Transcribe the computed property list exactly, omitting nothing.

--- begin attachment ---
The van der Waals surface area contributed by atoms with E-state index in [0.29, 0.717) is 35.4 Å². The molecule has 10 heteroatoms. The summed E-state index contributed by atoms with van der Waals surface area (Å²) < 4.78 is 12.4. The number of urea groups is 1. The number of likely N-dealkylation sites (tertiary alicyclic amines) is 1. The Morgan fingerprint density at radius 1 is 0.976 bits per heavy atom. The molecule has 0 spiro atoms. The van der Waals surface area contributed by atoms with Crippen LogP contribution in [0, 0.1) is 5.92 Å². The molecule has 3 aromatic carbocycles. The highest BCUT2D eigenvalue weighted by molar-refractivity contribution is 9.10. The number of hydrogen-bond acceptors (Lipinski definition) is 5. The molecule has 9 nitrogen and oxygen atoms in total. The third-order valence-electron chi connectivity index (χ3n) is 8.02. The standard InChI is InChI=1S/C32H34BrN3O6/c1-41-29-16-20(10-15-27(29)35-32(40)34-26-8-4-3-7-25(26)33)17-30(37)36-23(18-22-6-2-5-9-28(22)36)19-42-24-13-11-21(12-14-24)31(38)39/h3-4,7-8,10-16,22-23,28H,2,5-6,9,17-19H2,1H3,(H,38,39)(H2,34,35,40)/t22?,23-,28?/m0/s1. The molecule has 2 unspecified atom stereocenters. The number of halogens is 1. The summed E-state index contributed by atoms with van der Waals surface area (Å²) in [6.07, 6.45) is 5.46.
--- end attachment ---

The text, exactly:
The van der Waals surface area contributed by atoms with E-state index in [0.29, 0.717) is 35.4 Å². The molecule has 10 heteroatoms. The summed E-state index contributed by atoms with van der Waals surface area (Å²) < 4.78 is 12.4. The number of urea groups is 1. The number of likely N-dealkylation sites (tertiary alicyclic amines) is 1. The Morgan fingerprint density at radius 1 is 0.976 bits per heavy atom. The molecule has 0 spiro atoms. The van der Waals surface area contributed by atoms with Crippen LogP contribution in [0, 0.1) is 5.92 Å². The molecule has 3 aromatic carbocycles. The highest BCUT2D eigenvalue weighted by molar-refractivity contribution is 9.10. The number of hydrogen-bond acceptors (Lipinski definition) is 5. The molecule has 9 nitrogen and oxygen atoms in total. The third-order valence-electron chi connectivity index (χ3n) is 8.02. The standard InChI is InChI=1S/C32H34BrN3O6/c1-41-29-16-20(10-15-27(29)35-32(40)34-26-8-4-3-7-25(26)33)17-30(37)36-23(18-22-6-2-5-9-28(22)36)19-42-24-13-11-21(12-14-24)31(38)39/h3-4,7-8,10-16,22-23,28H,2,5-6,9,17-19H2,1H3,(H,38,39)(H2,34,35,40)/t22?,23-,28?/m0/s1. The molecule has 2 unspecified atom stereocenters. The number of halogens is 1. The summed E-state index contributed by atoms with van der Waals surface area (Å²) in [6.07, 6.45) is 5.46.